The Electric Commentary

Thursday, October 06, 2005

Mothers Against Drinking. Period.

Radley Balko celebrates M.A.D.D.'s 25th anniversary by pointing out that they've lost their focus. Instead of concentrating on drunk driving they've essentially become a prohibitionist organization, hopelessly entangled with the Federal government.

Even MADD's founder, Candy Lightner, has lamented that the organization has grown neo-prohibitionist in nature.

"[MADD has] become far more neo-prohibitionist than I had ever wanted or envisioned ...," Lightner is quoted as saying in an Aug. 6 story in the Washington Times. "I didn't start MADD to deal with alcohol. I started MADD to deal with the issue of drunk driving," she said.

Unfortunately, the tax-exempt organization has become so enmeshed with government it has nearly become a formal government agency. MADD gets millions of dollars in federal and state funding, and has a quasi-official relationship with the National Highway Traffic Safety Administration. In some jurisdictions, DWI defendants are sentenced to attend and pay for alcoholic-recovery groups sponsored by MADD. In many cities, MADD officials are even allowed to man sobriety checkpoints alongside police.

On the occasion of its 25th anniversary, perhaps its time Congress revisit the spigot of federal funding flowing to MADD, and consider revoking the organization's tax-exempt status. Clearly, MADD isn't the same organization it was 25 years ago. It has morphed into an anti-alcohol lobbying organization. There's nothing wrong with that — it's certainly within MADD's and its supporters' First Amendment rights.

But taxpayers shouldn't be forced to subsidize them.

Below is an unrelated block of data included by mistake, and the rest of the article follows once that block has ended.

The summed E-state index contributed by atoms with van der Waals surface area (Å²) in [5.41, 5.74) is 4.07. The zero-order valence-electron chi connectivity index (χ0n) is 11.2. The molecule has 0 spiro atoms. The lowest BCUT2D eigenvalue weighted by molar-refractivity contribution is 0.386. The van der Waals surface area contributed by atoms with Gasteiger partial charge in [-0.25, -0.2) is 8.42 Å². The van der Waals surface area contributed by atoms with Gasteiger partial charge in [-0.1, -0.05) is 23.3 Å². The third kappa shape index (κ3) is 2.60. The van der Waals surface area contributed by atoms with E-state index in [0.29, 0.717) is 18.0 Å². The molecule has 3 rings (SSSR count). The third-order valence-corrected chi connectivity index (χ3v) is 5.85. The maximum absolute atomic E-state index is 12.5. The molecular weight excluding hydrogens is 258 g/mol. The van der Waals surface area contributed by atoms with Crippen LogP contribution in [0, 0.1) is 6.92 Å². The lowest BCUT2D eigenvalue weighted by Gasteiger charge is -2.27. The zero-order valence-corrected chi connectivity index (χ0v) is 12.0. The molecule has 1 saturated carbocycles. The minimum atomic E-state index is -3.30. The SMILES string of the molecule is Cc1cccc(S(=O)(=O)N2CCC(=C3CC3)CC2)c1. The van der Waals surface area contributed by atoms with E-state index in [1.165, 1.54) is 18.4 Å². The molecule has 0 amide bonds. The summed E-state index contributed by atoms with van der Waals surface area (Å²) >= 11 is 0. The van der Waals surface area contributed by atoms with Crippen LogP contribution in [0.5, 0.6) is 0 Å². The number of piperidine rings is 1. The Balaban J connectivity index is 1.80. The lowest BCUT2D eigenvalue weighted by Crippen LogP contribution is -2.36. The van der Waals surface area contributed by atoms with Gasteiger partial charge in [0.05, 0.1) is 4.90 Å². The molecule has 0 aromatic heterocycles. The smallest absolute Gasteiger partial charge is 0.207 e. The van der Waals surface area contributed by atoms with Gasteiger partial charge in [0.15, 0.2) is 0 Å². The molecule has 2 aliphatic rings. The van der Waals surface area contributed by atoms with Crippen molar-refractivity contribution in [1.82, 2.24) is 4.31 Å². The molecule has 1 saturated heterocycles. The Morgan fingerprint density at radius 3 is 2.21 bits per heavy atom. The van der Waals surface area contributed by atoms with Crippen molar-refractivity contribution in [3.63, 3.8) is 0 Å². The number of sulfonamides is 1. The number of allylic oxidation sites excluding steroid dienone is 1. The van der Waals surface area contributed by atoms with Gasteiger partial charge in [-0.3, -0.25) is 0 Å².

Read it all, including this:

MADD's biggest victory on this front was a nationwide blood-alcohol threshold of .08, down from .10. But when two-thirds of alcohol-related traffic fatalities involve blood-alcohol levels of .14 and above, and the average fatal accident occurs at .17, this move doesn't make much sense. It's like lowering the speed limit from 65 to 60 to catch people who drive 100 miles per hour.


  • MADD is a case study in how one person can make a difference. Its founder took personal tragedy and demanded that our elected officials take action.

    It's also a case study in how grassroots organizations can get drunk on their own power and begin to take on issues not because those issues are important, but simply because they can.

    Having said that, I strongly support the states' decisions to lower the legal limit to .08. Sure, most fatalities are at higher levels. So what? It's unsafe to drive at .08. Just because it's even more unsafe at .10 or .20 or .30 doesn't make it OK to drive at .08.

    By Blogger MDS, at 10:07 AM  

  • The problem with .08 is that it has hardly any deterrent effect because no one knows what the real difference between .08 and .1 is. In fact, even if rules of thumb about when you hit .08 were widely circulated, people's bodies vary so much that # of drinks and time would not hold true for such a small difference.
    So the .08 effect is basically a way for politicians to sound like they are doing something, but be effectively doing nothing except punishing a few people who are close to the border.

    How do you know it is unsafe to drive at .08? Where does unsafe start? .06? .04? I'm sure studies have been done, but I have yet to see one documenting the level of impairment.

    By Anonymous Scott H, at 10:27 AM  

  • Well, let's assume you're right and we don't know what level of impairment is safe. Shouldn't we err on the side of caution? Here's a good rule of thumb: If you're drinking, don't drive. If you're driving, don't drink. Why is that so hard?

    By Blogger MDS, at 2:02 PM  

  • Obviously don't drink and drive is the point.

    .08 might be great, but I don't know, which is related to my criticism. Changing the law to .08 probably has very little effect on the amount of drinking and driving. It is like if cars never had speedometers and you suddenly announced you were lowering the speed limit by 4 knots on all roads & highways.

    The efforts to lower the limit to .08 would have been much better spent on educating people about what .10 really feels like or how many drinks it takes. Instead of doing something with potential impact politicians can pretend to be trying to make a difference.

    By Anonymous Scott H, at 3:56 PM  

  • Okay according to this .08 seems sensible, although Driving skills affected isn't very informative as to actual impairment. It does support my point: people go by feel & the .08-.10 difference is typically one drink.

    By Anonymous Scott H, at 4:06 PM  

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